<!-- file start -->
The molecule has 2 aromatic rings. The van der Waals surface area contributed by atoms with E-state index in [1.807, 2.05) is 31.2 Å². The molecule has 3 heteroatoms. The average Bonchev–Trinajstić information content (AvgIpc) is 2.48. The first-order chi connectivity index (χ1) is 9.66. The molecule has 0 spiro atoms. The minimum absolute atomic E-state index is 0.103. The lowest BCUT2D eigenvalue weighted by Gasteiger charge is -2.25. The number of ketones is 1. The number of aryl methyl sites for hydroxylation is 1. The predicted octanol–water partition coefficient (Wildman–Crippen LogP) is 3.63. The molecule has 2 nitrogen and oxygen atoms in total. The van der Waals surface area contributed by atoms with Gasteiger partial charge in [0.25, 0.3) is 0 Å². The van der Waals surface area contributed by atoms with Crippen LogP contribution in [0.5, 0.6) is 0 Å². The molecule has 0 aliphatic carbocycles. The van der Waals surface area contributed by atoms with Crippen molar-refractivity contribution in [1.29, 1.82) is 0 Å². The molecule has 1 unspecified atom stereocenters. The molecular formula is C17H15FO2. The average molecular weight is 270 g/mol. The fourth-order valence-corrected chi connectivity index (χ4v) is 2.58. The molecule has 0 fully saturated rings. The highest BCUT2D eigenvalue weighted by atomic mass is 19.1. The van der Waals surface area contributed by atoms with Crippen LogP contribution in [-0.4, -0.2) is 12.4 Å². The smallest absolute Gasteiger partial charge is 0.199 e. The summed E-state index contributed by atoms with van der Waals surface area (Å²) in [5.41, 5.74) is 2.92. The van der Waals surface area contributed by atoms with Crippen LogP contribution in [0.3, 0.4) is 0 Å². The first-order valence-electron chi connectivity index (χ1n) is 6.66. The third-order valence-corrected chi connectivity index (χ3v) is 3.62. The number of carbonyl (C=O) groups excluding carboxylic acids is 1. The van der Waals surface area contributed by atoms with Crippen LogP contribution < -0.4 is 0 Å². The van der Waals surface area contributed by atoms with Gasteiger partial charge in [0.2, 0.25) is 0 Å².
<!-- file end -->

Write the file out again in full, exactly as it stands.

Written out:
The molecule has 2 aromatic rings. The van der Waals surface area contributed by atoms with E-state index in [1.807, 2.05) is 31.2 Å². The molecule has 3 heteroatoms. The average Bonchev–Trinajstić information content (AvgIpc) is 2.48. The first-order chi connectivity index (χ1) is 9.66. The molecule has 0 spiro atoms. The minimum absolute atomic E-state index is 0.103. The lowest BCUT2D eigenvalue weighted by Gasteiger charge is -2.25. The number of ketones is 1. The number of aryl methyl sites for hydroxylation is 1. The predicted octanol–water partition coefficient (Wildman–Crippen LogP) is 3.63. The molecule has 2 nitrogen and oxygen atoms in total. The van der Waals surface area contributed by atoms with Gasteiger partial charge in [0.25, 0.3) is 0 Å². The van der Waals surface area contributed by atoms with Crippen LogP contribution in [0.5, 0.6) is 0 Å². The molecule has 0 aliphatic carbocycles. The van der Waals surface area contributed by atoms with Crippen molar-refractivity contribution in [1.29, 1.82) is 0 Å². The molecule has 1 unspecified atom stereocenters. The molecular formula is C17H15FO2. The average molecular weight is 270 g/mol. The fourth-order valence-corrected chi connectivity index (χ4v) is 2.58. The molecule has 0 fully saturated rings. The highest BCUT2D eigenvalue weighted by atomic mass is 19.1. The van der Waals surface area contributed by atoms with Crippen LogP contribution in [-0.4, -0.2) is 12.4 Å². The smallest absolute Gasteiger partial charge is 0.199 e. The summed E-state index contributed by atoms with van der Waals surface area (Å²) in [5.41, 5.74) is 2.92. The van der Waals surface area contributed by atoms with Crippen LogP contribution in [0.3, 0.4) is 0 Å². The first-order valence-electron chi connectivity index (χ1n) is 6.66. The third-order valence-corrected chi connectivity index (χ3v) is 3.62. The number of carbonyl (C=O) groups excluding carboxylic acids is 1. The van der Waals surface area contributed by atoms with Crippen LogP contribution < -0.4 is 0 Å². The van der Waals surface area contributed by atoms with Gasteiger partial charge in [0.2, 0.25) is 0 Å².